With time, the nightmares stopped and when my son was one, I became pregnant with a girl. At first, I was terrified. How could mother/daughter ever mean anything good? Then I saw her. She was red and puckered, like most newborns, but had the alert brown eyes of someone far older.
I named her Aria, which means lioness in Hebrew. It proved to be the perfect name. Bright and quick-witted, Aria’s cherubic face belied her ferocity. If anyone dared hit her or her brother, she was quick to hit back harder. “I have a right to defend myself,” she insisted. It was an impulse I would never squelch. Neither would I stymie her curiosity.
“The kids at school have two grandmas,” she said.
“Really?” I replied. She nodded.
“Is your mom dead?”
I hesitated, tempted for a moment to lie. “No.”
“Why don’t we see her?”
“She and I don’t get along.”
“My father hit me when I was a kid.”
“And she didn’t stop him?”
“I don’t know.”
“You should ask her.”
“What does she look like?”
“I have a picture.”
“Can we meet her?”
“Do you want to?”
I paused again. “Then…. yes.”
My voice faltered.
“Stop it, Aria,” my son said. “You’re making Mom sad.”
“I can ask Mom anything I want,” said Aria.
“That’s right,” I replied.
I knew what it was like to grow up in mystery. My father had enlisted in the navy at 18 and never saw his family or the Bronx again. But fleeing never gave him the distance he sought. He carried the past locked tight inside him. There were no pictures, just stories that painted everyone, except his sainted father and beautiful sister, as demons. As a child, I was curious about his family. Who were they? Did I look like them? The unanswered questions plagued me. Cutting ties with my own mother had been an act of rage, desperation and self-preservation. Seeing her again would be an act of love—for my daughter.
My father never gave me the choice to know his family. But choices are power, and Aria would have it. She would not spend her life tiptoeing around the past. She would know our history, even if the path traversed shadows.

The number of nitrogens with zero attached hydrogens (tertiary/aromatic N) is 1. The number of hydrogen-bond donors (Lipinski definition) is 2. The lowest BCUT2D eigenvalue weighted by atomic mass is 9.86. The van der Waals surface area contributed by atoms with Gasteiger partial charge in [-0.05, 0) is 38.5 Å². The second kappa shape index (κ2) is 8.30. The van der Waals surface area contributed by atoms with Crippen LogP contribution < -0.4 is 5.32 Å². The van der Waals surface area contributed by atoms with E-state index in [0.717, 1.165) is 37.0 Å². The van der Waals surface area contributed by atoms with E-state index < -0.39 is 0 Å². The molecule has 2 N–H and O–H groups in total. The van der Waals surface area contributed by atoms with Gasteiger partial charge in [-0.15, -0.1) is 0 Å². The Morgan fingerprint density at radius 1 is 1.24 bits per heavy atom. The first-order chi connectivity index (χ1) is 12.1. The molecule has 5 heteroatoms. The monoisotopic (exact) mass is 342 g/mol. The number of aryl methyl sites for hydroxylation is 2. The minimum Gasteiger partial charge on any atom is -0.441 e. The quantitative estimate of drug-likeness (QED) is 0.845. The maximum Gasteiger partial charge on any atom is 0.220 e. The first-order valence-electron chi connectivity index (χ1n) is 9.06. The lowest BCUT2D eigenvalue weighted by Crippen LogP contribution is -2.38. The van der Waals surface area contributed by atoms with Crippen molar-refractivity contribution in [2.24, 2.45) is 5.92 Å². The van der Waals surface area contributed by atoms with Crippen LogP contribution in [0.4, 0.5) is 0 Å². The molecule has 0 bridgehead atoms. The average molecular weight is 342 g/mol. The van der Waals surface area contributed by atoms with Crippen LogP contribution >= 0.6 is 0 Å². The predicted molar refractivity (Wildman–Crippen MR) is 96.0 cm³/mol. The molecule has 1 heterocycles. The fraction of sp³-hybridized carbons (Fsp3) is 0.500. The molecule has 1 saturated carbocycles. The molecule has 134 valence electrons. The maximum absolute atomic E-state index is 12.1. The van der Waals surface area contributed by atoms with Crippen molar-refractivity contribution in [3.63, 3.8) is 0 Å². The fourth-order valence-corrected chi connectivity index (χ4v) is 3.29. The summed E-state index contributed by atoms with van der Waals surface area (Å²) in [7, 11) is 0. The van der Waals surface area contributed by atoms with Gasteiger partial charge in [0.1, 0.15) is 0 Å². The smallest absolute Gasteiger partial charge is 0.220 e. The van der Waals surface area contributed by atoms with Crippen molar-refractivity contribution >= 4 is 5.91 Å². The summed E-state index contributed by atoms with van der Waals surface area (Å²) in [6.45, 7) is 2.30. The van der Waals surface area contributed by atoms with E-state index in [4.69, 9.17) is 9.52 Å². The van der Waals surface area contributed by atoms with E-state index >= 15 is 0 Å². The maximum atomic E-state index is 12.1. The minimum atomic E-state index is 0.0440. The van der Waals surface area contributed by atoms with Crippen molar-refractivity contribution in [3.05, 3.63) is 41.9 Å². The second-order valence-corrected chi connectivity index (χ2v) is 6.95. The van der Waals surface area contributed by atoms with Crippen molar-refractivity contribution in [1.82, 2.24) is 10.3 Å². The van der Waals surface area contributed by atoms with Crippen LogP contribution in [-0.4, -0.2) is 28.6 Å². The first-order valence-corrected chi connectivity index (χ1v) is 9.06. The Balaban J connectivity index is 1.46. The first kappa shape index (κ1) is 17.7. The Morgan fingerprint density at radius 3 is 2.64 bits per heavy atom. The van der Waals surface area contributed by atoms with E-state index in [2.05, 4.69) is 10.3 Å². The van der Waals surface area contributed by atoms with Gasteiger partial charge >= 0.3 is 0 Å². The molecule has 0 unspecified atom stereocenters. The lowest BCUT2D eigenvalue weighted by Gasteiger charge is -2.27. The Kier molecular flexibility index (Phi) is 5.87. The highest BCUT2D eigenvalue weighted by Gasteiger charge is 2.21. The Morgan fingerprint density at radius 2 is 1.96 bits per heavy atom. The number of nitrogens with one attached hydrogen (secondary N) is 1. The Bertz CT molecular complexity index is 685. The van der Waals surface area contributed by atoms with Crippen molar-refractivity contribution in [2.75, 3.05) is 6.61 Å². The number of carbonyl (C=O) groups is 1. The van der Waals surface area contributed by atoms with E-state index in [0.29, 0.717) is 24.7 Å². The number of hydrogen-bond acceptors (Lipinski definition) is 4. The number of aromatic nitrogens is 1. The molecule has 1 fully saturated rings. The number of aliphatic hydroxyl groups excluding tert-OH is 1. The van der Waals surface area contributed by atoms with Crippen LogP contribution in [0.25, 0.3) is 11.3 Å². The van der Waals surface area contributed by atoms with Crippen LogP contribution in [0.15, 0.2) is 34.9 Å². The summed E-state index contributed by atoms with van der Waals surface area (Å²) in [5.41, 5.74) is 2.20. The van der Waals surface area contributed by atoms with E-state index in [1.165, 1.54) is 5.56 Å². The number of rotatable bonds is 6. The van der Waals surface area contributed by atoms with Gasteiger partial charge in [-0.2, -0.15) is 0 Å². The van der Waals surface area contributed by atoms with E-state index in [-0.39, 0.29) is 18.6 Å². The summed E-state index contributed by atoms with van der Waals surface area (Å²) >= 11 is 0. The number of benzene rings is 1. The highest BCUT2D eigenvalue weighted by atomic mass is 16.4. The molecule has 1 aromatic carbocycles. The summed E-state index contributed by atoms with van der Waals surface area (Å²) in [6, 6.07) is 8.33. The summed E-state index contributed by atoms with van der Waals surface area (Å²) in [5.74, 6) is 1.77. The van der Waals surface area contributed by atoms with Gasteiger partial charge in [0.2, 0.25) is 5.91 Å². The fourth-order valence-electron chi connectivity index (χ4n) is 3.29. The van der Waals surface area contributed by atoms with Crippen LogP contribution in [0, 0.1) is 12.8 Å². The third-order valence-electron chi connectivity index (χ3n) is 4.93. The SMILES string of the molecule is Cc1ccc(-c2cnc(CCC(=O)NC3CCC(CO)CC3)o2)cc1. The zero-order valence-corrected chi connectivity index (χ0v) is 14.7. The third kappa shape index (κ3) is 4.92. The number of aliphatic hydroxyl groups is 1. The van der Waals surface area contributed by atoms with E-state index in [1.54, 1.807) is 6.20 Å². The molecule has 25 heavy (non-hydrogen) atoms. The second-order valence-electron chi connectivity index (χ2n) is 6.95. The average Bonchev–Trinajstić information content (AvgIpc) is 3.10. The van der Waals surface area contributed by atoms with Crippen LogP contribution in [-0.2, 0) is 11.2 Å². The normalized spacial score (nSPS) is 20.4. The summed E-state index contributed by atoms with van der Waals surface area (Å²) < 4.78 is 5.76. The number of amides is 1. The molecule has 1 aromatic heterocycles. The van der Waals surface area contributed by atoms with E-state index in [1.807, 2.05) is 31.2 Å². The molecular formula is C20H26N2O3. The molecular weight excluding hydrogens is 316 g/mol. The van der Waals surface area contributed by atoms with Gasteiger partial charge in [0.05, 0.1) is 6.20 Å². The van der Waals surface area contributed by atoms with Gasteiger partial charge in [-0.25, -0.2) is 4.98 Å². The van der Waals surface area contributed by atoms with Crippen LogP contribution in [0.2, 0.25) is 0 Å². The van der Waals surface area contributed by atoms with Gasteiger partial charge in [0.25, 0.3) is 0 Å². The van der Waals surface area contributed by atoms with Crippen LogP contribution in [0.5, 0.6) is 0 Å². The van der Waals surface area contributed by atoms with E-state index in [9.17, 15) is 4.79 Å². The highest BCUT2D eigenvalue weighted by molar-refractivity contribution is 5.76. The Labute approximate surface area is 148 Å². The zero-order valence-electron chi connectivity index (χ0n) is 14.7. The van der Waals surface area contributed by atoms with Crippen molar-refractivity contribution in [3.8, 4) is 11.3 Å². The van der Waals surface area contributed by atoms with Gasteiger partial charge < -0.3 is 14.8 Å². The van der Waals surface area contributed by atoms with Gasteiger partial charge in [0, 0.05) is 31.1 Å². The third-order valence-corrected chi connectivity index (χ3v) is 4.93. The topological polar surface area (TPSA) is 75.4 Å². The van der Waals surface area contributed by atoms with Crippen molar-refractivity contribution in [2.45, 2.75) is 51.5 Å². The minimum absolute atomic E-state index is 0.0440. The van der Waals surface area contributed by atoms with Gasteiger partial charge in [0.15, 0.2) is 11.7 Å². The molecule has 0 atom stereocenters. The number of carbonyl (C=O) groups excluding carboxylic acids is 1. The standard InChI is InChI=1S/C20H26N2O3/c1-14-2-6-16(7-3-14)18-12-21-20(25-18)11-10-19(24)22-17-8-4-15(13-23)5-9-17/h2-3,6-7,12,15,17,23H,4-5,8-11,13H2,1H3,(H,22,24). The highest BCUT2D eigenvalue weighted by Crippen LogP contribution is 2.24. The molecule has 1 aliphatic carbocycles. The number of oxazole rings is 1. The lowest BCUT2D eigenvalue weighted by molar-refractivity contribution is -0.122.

I was pregnant a third time when my mother and I met again at a playground in San Francisco. The children complained during the forty-minute drive, but I would not meet my mother in Oakland. It was important to me that we keep a bay between us. Seven years had passed, but she looked immeasurably older. She was obese, stooped, with deep furrows in her brow. Her hair was an unnatural shade of orange that clashed with her yellowing skin. It pained me to look at her.
“I am your grandma,” she announced, before demanding hugs from her grandchildren. My son, ever the pleaser, acquiesced, but Aria refused. She simply met my mother’s eyes, shook her head and walked off.
“That one’s a handful,” said my mother.
“Like me,” I replied.
We sat there side-by-side for a long while, silently watching the children play, my past and present coming together again.
We met sporadically after that, always in public places and never for more than two hours. She bought the children Christmas presents and I texted photos of their smiling faces. She called to make idle chitchat and sometimes I answered the phone.
Recently, I baked a quesadilla for my mother’s birthday. It is a homely Salvadoran cake made of Parmesan, sour cream and rice flour, the top freckled with sesame seeds. Let’s just say, it’s no churro. Still, I think she liked it. I can only speculate because she is not prone to smiles or praise. It is a tendency, along with my father’s temper, that I battle.
“There is something I’ve been wanting to ask you,” she said.
“What is it?” I replied, curious.
“Why did you stop talking to us for all those years?” Embedded in her question was one of the very reasons—she viewed herself and my father as one, never “I” but “us.” She had stayed married to him for more than half her life. When he died, she canonized him in her mind.
I answered my mother the only way I knew how. “I know we have differing opinions on the past. I feel dad was abusive. I could never forgive him for it. I feel you should have protected me. I could never forgive you for that.”
“Oh,” replied my mother.
Once upon a time, her response would have sent me spinning, back when I still held out hope of apologies and Sunday teas. But that dream exists in a world where monsters abound and darkness is sanctuary. Now maternal has a new meaning.
This past Halloween, Aria decided we would both dress up as tigers. Her father wanted in on the act and declared himself ringmaster.
Aria shook her head. “No, daddy. Mama and I are not circus tigers. We are free tigers.”
Free indeed. And together, we make our way.
Author’s Note: Aria is putting her spunk and loveliness to good use as an actress, but there are certain perils involved when you mix a bouncy six-year-old and a curling iron. Last week, I singed her forehead. Racked with guilt and regret, I tearfully apologized. Aria touched my cheek. “You’re my mama,” she said. “I’d forgive you anything.” I am working toward the day when I might feel the same way.
Alicia Chadbourne is a writer, actress and mother of three from Oakland, California.